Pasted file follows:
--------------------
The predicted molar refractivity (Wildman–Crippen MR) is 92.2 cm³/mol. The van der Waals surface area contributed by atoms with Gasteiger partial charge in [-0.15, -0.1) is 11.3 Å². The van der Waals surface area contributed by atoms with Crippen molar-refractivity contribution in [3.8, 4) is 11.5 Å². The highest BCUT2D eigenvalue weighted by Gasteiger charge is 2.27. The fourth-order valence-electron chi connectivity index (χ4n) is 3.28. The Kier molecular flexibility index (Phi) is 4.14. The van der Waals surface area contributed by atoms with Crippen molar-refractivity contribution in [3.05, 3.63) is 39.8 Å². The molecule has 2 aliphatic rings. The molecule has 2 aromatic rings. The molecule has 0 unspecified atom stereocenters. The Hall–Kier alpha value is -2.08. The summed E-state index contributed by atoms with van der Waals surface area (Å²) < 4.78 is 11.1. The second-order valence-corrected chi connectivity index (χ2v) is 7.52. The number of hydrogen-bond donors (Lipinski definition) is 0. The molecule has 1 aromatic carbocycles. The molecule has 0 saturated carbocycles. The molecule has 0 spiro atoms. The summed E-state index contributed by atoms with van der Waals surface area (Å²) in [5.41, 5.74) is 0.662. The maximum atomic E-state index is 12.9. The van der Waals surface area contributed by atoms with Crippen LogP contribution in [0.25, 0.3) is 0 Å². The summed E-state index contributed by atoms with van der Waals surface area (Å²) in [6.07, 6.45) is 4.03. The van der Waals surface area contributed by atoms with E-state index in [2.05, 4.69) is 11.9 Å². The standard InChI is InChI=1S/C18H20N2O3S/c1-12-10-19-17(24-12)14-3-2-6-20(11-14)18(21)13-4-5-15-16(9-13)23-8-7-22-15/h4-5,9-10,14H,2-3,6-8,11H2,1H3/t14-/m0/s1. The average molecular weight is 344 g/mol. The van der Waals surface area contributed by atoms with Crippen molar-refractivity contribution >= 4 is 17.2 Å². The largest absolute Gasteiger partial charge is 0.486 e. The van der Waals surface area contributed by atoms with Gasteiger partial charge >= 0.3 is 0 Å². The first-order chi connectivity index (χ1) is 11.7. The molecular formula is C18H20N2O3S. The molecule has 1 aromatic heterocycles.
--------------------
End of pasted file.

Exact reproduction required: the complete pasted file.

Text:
The predicted molar refractivity (Wildman–Crippen MR) is 92.2 cm³/mol. The van der Waals surface area contributed by atoms with Gasteiger partial charge in [-0.15, -0.1) is 11.3 Å². The van der Waals surface area contributed by atoms with Crippen molar-refractivity contribution in [3.8, 4) is 11.5 Å². The highest BCUT2D eigenvalue weighted by Gasteiger charge is 2.27. The fourth-order valence-electron chi connectivity index (χ4n) is 3.28. The Kier molecular flexibility index (Phi) is 4.14. The van der Waals surface area contributed by atoms with Crippen molar-refractivity contribution in [3.05, 3.63) is 39.8 Å². The molecule has 2 aliphatic rings. The molecule has 2 aromatic rings. The molecule has 0 unspecified atom stereocenters. The Hall–Kier alpha value is -2.08. The summed E-state index contributed by atoms with van der Waals surface area (Å²) < 4.78 is 11.1. The second-order valence-corrected chi connectivity index (χ2v) is 7.52. The number of hydrogen-bond donors (Lipinski definition) is 0. The molecule has 1 aromatic carbocycles. The molecule has 0 saturated carbocycles. The molecule has 0 spiro atoms. The summed E-state index contributed by atoms with van der Waals surface area (Å²) in [5.41, 5.74) is 0.662. The maximum atomic E-state index is 12.9. The van der Waals surface area contributed by atoms with Crippen LogP contribution in [0.25, 0.3) is 0 Å². The summed E-state index contributed by atoms with van der Waals surface area (Å²) in [6.07, 6.45) is 4.03. The van der Waals surface area contributed by atoms with E-state index in [2.05, 4.69) is 11.9 Å². The standard InChI is InChI=1S/C18H20N2O3S/c1-12-10-19-17(24-12)14-3-2-6-20(11-14)18(21)13-4-5-15-16(9-13)23-8-7-22-15/h4-5,9-10,14H,2-3,6-8,11H2,1H3/t14-/m0/s1. The average molecular weight is 344 g/mol. The van der Waals surface area contributed by atoms with Crippen molar-refractivity contribution >= 4 is 17.2 Å². The largest absolute Gasteiger partial charge is 0.486 e. The van der Waals surface area contributed by atoms with Gasteiger partial charge >= 0.3 is 0 Å². The first-order chi connectivity index (χ1) is 11.7. The molecular formula is C18H20N2O3S. The molecule has 1 aromatic heterocycles.